Fifty years of plate tectonics: past, current and future questions – presented by Marco Maffione.
Plate tectonics is the most unifying theory in Earth Sciences and one of the top five most relevant theories in the Sciences. Plate tectonics is the simple and elegant explanation of how our planet has been, is, and will be shaped by the continuous movements and interactions of tectonic plates. I will guide you through the long journey of scientific discoveries that brought several scientists with different backgrounds to contribute to the birth of the plate tectonics theory, ultimately formulated just over 50 years ago. Since then we have understood much of how our planet works, which helped in the ‘90s to reach a new important discovery on how our oceans expand. Today we still have several questions about key processes, such as the formation of new subduction zones, which represent new challenges for the current and future generations of Earth scientists.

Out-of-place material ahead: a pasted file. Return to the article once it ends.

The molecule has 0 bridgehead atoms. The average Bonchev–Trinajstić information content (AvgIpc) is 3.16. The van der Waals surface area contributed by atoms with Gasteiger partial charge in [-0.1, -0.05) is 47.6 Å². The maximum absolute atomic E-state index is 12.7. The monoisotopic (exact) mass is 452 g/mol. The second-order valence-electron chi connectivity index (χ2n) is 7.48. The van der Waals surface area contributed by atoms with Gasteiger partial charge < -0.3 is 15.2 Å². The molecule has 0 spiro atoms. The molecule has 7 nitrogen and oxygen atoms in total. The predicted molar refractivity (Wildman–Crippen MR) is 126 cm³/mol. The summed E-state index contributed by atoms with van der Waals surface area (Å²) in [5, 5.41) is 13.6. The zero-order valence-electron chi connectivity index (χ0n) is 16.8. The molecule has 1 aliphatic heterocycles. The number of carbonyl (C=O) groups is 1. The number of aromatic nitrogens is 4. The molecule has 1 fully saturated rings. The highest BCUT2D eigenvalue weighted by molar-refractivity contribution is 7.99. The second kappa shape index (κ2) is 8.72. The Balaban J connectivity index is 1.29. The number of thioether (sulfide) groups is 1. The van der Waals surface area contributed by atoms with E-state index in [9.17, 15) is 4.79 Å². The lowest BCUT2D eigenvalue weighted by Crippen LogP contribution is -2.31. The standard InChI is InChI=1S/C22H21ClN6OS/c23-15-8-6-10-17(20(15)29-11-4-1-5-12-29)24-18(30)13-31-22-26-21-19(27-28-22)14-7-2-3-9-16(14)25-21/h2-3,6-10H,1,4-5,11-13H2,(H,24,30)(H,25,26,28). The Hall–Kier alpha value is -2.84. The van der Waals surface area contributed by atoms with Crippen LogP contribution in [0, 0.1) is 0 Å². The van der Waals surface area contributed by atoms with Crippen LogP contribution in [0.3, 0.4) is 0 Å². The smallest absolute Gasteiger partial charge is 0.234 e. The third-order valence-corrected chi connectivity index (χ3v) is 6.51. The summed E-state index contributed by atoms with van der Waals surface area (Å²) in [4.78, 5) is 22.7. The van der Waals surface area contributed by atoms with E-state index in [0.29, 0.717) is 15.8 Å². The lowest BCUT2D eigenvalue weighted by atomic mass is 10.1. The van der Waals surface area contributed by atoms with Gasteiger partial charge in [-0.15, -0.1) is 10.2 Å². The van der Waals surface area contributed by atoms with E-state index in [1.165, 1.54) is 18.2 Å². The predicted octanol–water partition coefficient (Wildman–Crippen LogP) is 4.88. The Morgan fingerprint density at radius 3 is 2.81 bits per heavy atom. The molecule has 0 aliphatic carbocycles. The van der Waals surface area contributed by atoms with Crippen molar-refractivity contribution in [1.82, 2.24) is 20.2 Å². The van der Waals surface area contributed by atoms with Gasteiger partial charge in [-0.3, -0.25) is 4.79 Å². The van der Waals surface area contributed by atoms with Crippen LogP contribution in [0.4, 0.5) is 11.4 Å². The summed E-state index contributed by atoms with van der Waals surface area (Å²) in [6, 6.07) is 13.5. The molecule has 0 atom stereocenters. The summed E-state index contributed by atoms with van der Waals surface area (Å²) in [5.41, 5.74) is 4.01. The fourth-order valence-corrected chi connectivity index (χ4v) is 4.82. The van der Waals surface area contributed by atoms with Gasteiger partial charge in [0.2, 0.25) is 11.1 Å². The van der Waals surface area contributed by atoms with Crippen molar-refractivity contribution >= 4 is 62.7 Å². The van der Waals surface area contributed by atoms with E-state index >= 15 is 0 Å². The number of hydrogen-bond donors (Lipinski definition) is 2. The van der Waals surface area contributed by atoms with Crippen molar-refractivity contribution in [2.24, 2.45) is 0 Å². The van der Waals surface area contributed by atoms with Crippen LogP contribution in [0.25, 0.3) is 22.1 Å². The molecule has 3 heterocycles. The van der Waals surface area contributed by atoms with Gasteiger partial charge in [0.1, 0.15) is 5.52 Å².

From Coprolites to Cholera – the extraordinary life of William Buckland,Presented by Peter Lincoln.
Abstract – William Buckland (1784-1856), Oxford’s first ‘Professor’ of geology, was a central figure of the ‘heroic’ foundational age of geological investigation. Buckland was a meticulous scientist and a devout, if sometimes rather too down-to-earth, clergyman. A charismatic lecturer, his flamboyant delivery stimulated his admirers and scandalised his detractors and, as a result, he was both venerated and vilified in life and, since his death, his eccentricities have often been more remembered than his achievements. However, Buckland’s foundational work in stratigraphy and palaeontology – his explanation of hyena den at Kirkdale won him the Royal Society’s Copley Medal – and his early acceptance of glacial theory put him firmly at the forefront of early nineteenth century geological endeavour. Equally at home with queens and quarrymen, William Buckland’s humanity shone through in everything he did. Appointed Dean of Westminster in 1845, he did not hesitate to use his new position to advocate scientific solutions to the problems of famine and disease. In this talk I shall aim to restore the memory of this geological hero by describing his long and eventful life and outlining some of his many achievements, both in geology and in the wider world.